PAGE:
20 years in Procurement has given me the opportunity to observe the evolution of this industry over the last two decades.
Organizations that once viewed Procurement as tactical, administrative departments are now looking to these same groups to not only reduce spend by way of better negotiation and supplier management but by also increasing efficiency and driving cost savings within their own department.
Some organizations will attempt to do this by centralizing Procurement and moving from transactional purchasing to a more dynamic Strategic Sourcing function, and replacing reactive purchasing agents with category-specific Procurement professionals.
These Strategic Sourcing experts have a deep understanding of their category and can also pre-emptively engage internal business partners to understand the multiple facets of business requirements, including the legal and financial parameters of an acquisition.
However, one thing to keep in mind is that the people in a Procurement organization are only as good as the tools and processes they have to work with. Simply changing one without addressing the other two will create the same problems for new staff.
Case Study: Procurement Transformation Gone Wrong
A few years ago I was asked to assist in a Procurement Transformation initiative for a global corporate entity.
The organization had engaged a consulting firm to identify areas of cost savings and efficiency gains. What the consultants recommended was a complete reorganization of the Procurement department by realigning tactical purchasing roles with new Strategic Sourcing categories such as Software, Hardware, IT Services and Office Supplies.
The categories were to be led by newly hired Strategic Sourcing professionals who would also be asked to reduce staff in order to meet cost savings targets set by the consultants.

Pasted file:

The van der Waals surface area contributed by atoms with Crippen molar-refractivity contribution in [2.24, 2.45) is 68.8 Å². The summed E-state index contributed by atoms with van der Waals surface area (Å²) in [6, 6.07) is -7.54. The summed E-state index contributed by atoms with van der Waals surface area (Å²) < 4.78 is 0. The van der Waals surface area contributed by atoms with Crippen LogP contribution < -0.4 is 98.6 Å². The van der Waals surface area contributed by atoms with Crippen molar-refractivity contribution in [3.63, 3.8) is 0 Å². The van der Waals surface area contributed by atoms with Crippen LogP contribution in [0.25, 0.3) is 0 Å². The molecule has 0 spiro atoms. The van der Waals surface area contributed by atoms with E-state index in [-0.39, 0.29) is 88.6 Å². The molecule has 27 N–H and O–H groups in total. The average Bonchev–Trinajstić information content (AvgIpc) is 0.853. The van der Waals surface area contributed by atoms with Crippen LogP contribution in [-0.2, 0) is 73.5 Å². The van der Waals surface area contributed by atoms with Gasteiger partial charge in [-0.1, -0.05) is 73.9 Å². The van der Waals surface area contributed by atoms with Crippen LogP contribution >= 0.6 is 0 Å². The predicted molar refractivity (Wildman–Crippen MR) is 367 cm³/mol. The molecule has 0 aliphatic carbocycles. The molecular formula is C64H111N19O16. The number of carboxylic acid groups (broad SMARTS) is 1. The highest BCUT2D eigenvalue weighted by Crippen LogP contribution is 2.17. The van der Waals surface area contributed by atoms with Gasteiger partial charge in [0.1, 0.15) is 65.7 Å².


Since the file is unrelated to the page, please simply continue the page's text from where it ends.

Unfortunately the consultants failed to identify the need for new processes that would align with the category Sourcing structure, and the need for new tools to support the new processes.
The real value of a Strategic Sourcing professional is in his or her ability to understand business needs at their inception and help guide an organization from developing requirements, to vendor selection by way of a competitive bid and all the way through to contract negotiation and execution.
My client had invested heavily in the departmental reorganization but purchasing requests were still coming into a single inbox labeled “Purchasing”, and little thought was given to how requests would be triaged and assigned to the correct categories.
Additionally, the corporate culture within this organization (there was no clear policy) regarding procurement was for internal stakeholders to source their own suppliers, negotiate the business terms of an acquisition and then submit a request to Purchasing to finalize the contract and submit a purchase order.
The transformation was a massive failure.
The new Strategic Sourcing professionals, while technically more proficient than the current Purchasing Agents, were unable to achieve efficiency targets because of the inefficient process they were forced to work within.
Tools and Process
In order for an organization to accurately measure cost savings and efficiency gains they must first establish a baseline that not only looks at the proficiency of the staff, but also the tools and processes that are currently in place.
By simply equipping current resources with the proper tools and enabling them with efficient processes will help organizations achieve sustainable cost savings and efficiency gains.
Were you ever part of a Procurement Transformation? How did it impact the tools and processes in your organization?